His environmentalist side was recognized with his 2010 induction into the AGFC’s Outdoors Hall of Fame and the 2013 Arkansas Wildlife Federation’s Harold Alexander Conservationist of the Year award for a lifetime of contributions toward wildlife.
McClendon is enrolled in the USDA’s Conservation Reserve Program, setting aside large swaths of marginal land for wildlife, as well as supporting Ducks Unlimited, Delta Waterfowl, Nature Conservancy, Arbor Day Foundation, Quality Deer Management Association and the NRA.
In his typical unassuming manner, he concluded, “I haven’t really done anything. It’s the people who have been with me for the ride that helped make all this happen. I’m so blessed to have such wonderful, supportive, hardworking children to bring my dreams to life.” It makes me proud he read my book and that led us to an interesting and enduring friendship.
Larry & Shirley Aikman
When we first chat about their farm, Shirley Aikman asks me what I know about tree farming. “Well, I know it involves trees,” I respond. With her typical humor, she teases, “Well, you’re on top of it, aren’t you?”
Shirley and Larry Aikman’s marriage started in Blufton, Arkansas, but their decades in the Army took them all over the world. In fact, they moved 28 times. Their last assignment was in Arkadelphia, where Shirley taught fashion merchandising. She’d previously worked in design while they were in Hawaii, so she had practical experience to share with her students.
Though the Aikmans had intended to retire after Arkadelphia, Larry was put on the full colonel list, so instead of retiring they went to Washington, DC for three years. It was not Shirley’s favorite place. When their three years were up, she said, “I’m moving back to Arkansas!” Larry came too.
The Aikman’s home is meant for a family. A large house, it has a cabin-like exterior of natural stone. Shirley says they had a house very similar to this one before they went to Washington, so it was built to somewhat replace that one. The interior is homey and the walls covered with bookshelves that are full of titles. They’ve been back in Arkansas for about twenty-five years, and Shirley explains that while the home is somewhat large for their needs now, for many years it served as a place the entire family—kids and grandkids—could gather.
When they initially retired, they spent the first few years going to “tree meetings,” and eventually, they decided to plant their property in timber. “You can grow cattle or you can grow trees,” the Aikmans tell me, so they went with trees. Currently, they’ve got about 400 acres of pine plantation, the majority of which were planted in the year 2000.
The Aikmans were named Forest Stewards of the Year for 2017, and when Shirley pulls out their management plan, it’s clear why. Their plan combines several objectives into one plan, from wildlife management and recreation to water management. Then, of course, there’s the timber. For the Aikmans, tree farming isn’t just about profit—it’s about healthy and productive management of natural resources. Eric Myer, district forester, says of the Aikmans, “They take good care of their property. They keep up with current events and programs to help land owners, and they also work with the NRCS to make improvements. They manage each area according to best management practices.” Stan Garner, cattleman and retired district conservationist with the Natural Resources Conservation Service, says of Larry Aikman, “He’s very innovative and forward thinking, and he has an extremely positive attitude.”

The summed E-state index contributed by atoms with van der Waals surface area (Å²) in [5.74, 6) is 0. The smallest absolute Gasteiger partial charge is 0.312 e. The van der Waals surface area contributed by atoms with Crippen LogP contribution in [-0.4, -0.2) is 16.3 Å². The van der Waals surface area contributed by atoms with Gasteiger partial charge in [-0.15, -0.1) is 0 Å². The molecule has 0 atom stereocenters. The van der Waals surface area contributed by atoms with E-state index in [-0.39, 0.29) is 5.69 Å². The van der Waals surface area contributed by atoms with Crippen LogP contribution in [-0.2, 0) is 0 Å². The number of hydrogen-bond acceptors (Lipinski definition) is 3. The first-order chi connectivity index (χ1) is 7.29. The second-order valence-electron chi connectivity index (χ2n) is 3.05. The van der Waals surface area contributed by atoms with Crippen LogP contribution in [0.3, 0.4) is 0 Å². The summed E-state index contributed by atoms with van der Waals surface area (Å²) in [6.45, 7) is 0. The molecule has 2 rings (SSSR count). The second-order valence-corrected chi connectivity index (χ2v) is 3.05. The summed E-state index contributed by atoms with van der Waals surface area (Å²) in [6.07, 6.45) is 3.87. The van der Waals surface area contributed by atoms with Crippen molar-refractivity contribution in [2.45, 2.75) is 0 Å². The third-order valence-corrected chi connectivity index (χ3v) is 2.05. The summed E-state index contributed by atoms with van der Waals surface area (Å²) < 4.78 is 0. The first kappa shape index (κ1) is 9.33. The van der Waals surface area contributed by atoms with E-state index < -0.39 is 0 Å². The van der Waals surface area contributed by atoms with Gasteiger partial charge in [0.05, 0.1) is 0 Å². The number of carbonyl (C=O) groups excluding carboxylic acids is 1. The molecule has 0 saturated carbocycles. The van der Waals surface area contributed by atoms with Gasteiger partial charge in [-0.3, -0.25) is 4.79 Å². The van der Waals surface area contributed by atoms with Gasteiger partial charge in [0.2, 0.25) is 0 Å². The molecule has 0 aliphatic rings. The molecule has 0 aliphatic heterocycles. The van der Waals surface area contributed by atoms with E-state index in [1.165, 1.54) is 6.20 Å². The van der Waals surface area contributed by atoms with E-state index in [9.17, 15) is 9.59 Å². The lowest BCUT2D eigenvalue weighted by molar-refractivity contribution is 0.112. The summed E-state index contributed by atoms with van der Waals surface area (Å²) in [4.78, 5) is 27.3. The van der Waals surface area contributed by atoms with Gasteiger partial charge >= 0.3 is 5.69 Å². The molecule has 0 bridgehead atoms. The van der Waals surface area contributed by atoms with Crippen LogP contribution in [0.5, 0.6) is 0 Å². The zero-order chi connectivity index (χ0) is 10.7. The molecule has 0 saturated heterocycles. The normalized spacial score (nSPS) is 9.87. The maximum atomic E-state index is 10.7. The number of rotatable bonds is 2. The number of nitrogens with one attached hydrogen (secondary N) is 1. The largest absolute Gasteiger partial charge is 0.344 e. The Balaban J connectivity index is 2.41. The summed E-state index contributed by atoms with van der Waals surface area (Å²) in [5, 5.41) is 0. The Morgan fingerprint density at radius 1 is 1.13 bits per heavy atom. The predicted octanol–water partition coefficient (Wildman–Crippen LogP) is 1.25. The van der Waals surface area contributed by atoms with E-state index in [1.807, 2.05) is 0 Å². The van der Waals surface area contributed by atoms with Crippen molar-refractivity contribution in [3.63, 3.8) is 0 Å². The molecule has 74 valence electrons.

As we visit, I look out the window and notice not only the native plants in their yard, but the bird feeders. Larry shows me a beautiful photo of a bird taken from the window, and Shirley shows me the painting she’s done of the same bird.
As we drive through Blufton, Larry points to several homes and notes which of his children now lives in each. They tell me, “We consider ourselves very blessed that of three kids, all are retired right on our doorstep.” An impressive thing, to be sure, given that each of their children also moved to work outside of Blufton and has made the choice to return to the family home. Though the elder Aikmans are still involved, their son Larry has taken over most day-to-day operations.
“Do you feel like closing the gate?” Larry asks Shirley as we pull up to a section of their tree farm. “I’ve often wondered what you’d do if I said, no babe, I don’t really feel like doing that right now,” Shirley responds dryly. Larry says, “I guess I’d get out and close it,” as Shirley reaches for the door handle.
Tree farming has changed somewhat over the last twenty-five years. The Aikmans used to plant seedlings, but today they plant containers, which have a higher success rate and are easier to plant. Additionally, they explain that hardwood is becoming more valuable, though a hardwood tree farm is still somewhat impractical unless you can figure out how to definitely involve future generations. As we drive through different parts of the property, the Aikmans point out areas in varying stages. Some of the pine has been recently thinned to encourage sturdier growth. Some areas have more pine needles that have dropped, creating easy-to-walk-through paths under the trees. We pass a blind, and Larry notes that they get some great deer hunting on their property. While much of the community used to be allowed to hunt their land, they’ve curtailed it to only family in recent years, in defense of the trees.